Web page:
[See larger version] High duties were not the only evils that had been strangling the silk trade. Its chief seat was at Spitalfields, where by the Act of 1811 and other legislation the magistrates had been empowered to fix the rate of wages, and to subject to severe penalties any masters who employed weavers in other districts. The result, said a manufacturers' petition in 1823, is, "that the removal of the entire manufacture from the metropolis is inevitable, if the Acts are to continue any longer in force." However, the journeymen declared that a repeal of the Acts would be followed by the reduction of their wages and the increase of the poor rates. No less than 11,000 petitioned against Huskisson's motion for a repeal, and,[242] though the Bill passed the House of Commons by small majorities, it was so altered by amendments in the Lords that it was abandoned for the Session. But in this remarkable Session of 1824 it was reintroduced and passed through all its stages. As a result the Combination Acts directed against meetings of workmen to affect wages, the Acts which prevented the emigration of artisans, and the laws against the exportation of machinery were brought under discussion by Joseph Hume. The last question was waived for the present, but the laws interfering with the emigration of artisans were repealed without a voice being raised in their favour. As for the Combination Acts, it was ordained that no peaceable meeting of masters or workmen should be prosecuted as a conspiracy, while summary punishments were enacted on those "who by threats, intimidation, or acts of violence interfered with that freedom, which ought to be allowed to each party, of employing his labour or capital in a manner he may deem most advantageous." In consequence, however, of the outrages which occurred during the Glasgow strikes of 1824, during which a workman who disregarded the wishes of his union was shot, and men of one trade were employed to assassinate the masters of another, further legislation was necessary. By the Act of 1825 all associations were made illegal, excepting those for settling such amount of wages as would be a fair remuneration to the workman. Any other combination either of men against masters or of masters against men, or of working men against working men, was made illegal. The law thus framed continued to regulate the relations of capital and labour for nearly half a century.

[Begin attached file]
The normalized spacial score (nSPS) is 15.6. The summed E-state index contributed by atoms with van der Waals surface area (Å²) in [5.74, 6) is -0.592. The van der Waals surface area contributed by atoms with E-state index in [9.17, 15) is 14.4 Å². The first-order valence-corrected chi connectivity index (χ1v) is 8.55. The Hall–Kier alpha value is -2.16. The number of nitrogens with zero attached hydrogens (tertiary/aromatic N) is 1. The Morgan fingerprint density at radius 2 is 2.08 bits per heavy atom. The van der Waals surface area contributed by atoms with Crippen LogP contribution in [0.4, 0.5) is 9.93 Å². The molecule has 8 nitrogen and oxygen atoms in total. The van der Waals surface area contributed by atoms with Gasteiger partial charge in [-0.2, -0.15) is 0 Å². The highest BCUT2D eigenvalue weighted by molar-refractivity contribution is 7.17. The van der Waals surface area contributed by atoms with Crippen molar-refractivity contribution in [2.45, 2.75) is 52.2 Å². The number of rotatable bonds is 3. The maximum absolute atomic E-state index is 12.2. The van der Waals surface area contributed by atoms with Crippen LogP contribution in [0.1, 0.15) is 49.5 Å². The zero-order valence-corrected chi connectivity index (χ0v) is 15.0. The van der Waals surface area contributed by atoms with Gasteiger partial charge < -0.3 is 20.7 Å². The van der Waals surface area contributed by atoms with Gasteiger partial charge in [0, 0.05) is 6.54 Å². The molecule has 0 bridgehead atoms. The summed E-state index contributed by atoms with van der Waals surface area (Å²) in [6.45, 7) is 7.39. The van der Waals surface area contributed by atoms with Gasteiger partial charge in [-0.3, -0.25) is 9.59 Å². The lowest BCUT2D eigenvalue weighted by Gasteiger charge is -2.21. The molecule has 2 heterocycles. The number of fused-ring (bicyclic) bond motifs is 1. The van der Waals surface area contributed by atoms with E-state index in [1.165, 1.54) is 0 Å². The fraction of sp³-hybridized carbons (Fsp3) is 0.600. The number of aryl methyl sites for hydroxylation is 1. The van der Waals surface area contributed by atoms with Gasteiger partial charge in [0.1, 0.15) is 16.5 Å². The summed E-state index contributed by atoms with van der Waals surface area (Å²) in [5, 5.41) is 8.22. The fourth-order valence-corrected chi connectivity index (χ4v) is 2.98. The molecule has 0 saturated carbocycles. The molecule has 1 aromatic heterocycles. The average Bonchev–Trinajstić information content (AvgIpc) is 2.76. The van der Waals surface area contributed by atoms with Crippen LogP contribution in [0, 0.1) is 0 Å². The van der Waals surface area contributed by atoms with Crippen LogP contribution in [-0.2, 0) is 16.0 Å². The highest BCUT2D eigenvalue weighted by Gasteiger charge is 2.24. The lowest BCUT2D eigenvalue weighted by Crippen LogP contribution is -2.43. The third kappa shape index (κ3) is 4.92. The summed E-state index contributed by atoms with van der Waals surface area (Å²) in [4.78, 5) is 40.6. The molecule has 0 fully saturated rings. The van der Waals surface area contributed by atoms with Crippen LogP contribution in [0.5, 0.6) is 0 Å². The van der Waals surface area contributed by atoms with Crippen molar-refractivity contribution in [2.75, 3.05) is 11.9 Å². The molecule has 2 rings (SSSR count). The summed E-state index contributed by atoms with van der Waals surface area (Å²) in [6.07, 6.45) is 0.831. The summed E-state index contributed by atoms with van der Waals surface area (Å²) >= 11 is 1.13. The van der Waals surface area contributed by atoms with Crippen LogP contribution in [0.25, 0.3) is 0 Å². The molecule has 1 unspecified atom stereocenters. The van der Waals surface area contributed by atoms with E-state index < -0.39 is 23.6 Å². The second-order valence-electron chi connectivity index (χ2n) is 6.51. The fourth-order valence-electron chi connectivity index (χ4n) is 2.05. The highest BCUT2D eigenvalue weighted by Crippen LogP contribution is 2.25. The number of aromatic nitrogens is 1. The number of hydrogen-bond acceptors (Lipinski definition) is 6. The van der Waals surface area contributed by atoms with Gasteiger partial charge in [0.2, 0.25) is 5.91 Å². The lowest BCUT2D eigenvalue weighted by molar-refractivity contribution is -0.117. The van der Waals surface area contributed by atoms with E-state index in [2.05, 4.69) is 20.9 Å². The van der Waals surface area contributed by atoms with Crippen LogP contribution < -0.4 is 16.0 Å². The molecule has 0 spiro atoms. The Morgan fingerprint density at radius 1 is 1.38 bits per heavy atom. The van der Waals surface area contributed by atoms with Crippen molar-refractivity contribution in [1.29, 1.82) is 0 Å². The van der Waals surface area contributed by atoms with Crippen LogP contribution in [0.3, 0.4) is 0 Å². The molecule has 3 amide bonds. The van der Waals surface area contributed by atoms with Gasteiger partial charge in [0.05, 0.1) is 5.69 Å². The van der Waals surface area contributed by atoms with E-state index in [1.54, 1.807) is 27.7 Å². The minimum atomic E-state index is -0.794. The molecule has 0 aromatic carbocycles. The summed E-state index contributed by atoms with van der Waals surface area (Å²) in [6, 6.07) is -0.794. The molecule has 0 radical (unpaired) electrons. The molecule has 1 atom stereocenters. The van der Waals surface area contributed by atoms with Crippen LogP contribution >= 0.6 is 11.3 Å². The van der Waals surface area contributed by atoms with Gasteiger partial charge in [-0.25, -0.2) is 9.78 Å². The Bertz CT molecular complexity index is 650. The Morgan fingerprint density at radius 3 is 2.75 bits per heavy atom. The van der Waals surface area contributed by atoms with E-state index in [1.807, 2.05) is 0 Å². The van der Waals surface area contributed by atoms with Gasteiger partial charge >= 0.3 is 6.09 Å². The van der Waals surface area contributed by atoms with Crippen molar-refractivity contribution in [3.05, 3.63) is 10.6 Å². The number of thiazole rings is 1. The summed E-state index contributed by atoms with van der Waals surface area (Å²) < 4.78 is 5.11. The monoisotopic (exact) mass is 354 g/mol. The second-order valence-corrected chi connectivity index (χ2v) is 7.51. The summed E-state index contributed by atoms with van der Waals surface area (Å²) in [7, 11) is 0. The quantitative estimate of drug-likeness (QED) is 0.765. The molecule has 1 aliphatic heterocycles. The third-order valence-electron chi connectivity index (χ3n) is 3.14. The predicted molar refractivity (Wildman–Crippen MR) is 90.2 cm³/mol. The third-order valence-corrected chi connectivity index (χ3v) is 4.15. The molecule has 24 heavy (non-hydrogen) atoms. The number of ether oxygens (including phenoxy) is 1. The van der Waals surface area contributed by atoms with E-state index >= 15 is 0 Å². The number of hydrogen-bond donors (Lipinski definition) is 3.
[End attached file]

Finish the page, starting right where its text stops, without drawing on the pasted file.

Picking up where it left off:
[333] So successful were they in this endeavour that the Government was in a state of the greatest possible perplexity. Lord Anglesey, the Viceroy, and Lord Leveson Gower, the Chief Secretary, were in continual correspondence with the Home Secretary as to the propriety of adopting measures of repression. Lord Anglesey was decided in his conviction that Emancipation ought to be immediately granted. He was naturally reluctant to employ force, unless it was imperatively necessary, and then he felt with Mr. Peel that it ought to be used effectively, whatever might be the consequences. Neither the Irish nor the English Government concealed from itself what those consequences would probably benamely, an open rebellion, a sanguinary civil war; which, however, they had no doubt of being able to put down. The law officers of the Crown, both in England and Ireland, were called upon for their opinions as to the illegality of the proceedings of the agitators, as to the likelihood of success in case of prosecution, and whether the Government would be warranted, by statute or common law, in dispersing the popular assemblages by force. They agreed on both sides of the channel that the case was not sufficiently clear to justify the Government either in legal proceedings or military repression. The English law officers came to this conclusion although at the time Sir Charles Wetherell was Attorney-General. It is evident, however, from the tone of the correspondence published by Sir Robert Peel's executors, that the Home Secretary was far from being satisfied with the conduct of Lord Anglesey. It was believed that he did not always act with sufficient discretion, and that he sometimes did and said things which made the agitators believe that they had his countenance and support. For example, he went on a visit to Lord Cloncurry, who, though a Protestant, was a member of the Catholic Association, and who a few days after entertaining the representative of the king, attended a meeting of that body. The excuse of Lord Anglesey was, that Lord Cloncurry went for the purpose of preventing the passing of a resolution in favour of exclusive dealing. The opinion of the English Government was shared by Mr. Vesey Fitzgerald and many other Liberal statesmen who sympathised with the irritation of the Irish Protestants at the supineness of the Irish executive. Looking at the state of things at this distance of time, every impartial person must agree that Peel was right. He had urged the propriety of issuing a proclamation by the Lord-Lieutenant in council, warning the people against assembling in large bodies in military array, as exciting alarm in the public mind, and threatening to disturb the peace. When at last Lord Anglesey was induced to adopt this course, it proved successful. The agitators became cowed and cautious, and it was quite evident that nothing was further[285] from their wishes than to come to blows, either with the troops or the Brunswickers. Thus, in November, Mr. Vesey Fitzgerald wrote to Mr. Peel: "The sentiment is universal of disgust, indignation, and alarm at the proceedings of Lord Anglesey's Government, and at the tone of his partisans and his press. Whether the collision will happen so soon as is contemplated I know not. I rather think not. The Association is frightened; and if the demonstrations of the south are interrupted, and Mr. Lawless's progress in the west be not persevered in, it is possible, and it is to be hoped, that the hostile parties may not come to an effusion of blood. But can we read the reports of the meetings that are taking place and expect that before the winter is over the gentry of the country, Emancipators as well as Brunswickers, will not call on the Government to take a part, and to save us from these horrors?" Mr. Leslie Foster, a leading Irish statesman, wrote in the same month: "Depend upon it, let Parliament do what they may, the Catholics will not rebel. Their leaders are more deeply convinced than you are of the utter and immediate ruin that would be the result of any insurrectionary movement; and in every rank among them, down to the lowest, there is a due fear of the power of England, the facilities of a steam invasion, the character of the Duke, and not least, perhaps above all, the readiness of the Ulster Protestants for battle. It is further to be borne in mind that in no period within our memory was the condition of the people so rapidly improving, or their employment so great, as at the present moment; and there is a real, substantial disinclination in consequence, amongst all ranks above the mere rabble, to hazard any course that would involve the country in confusion."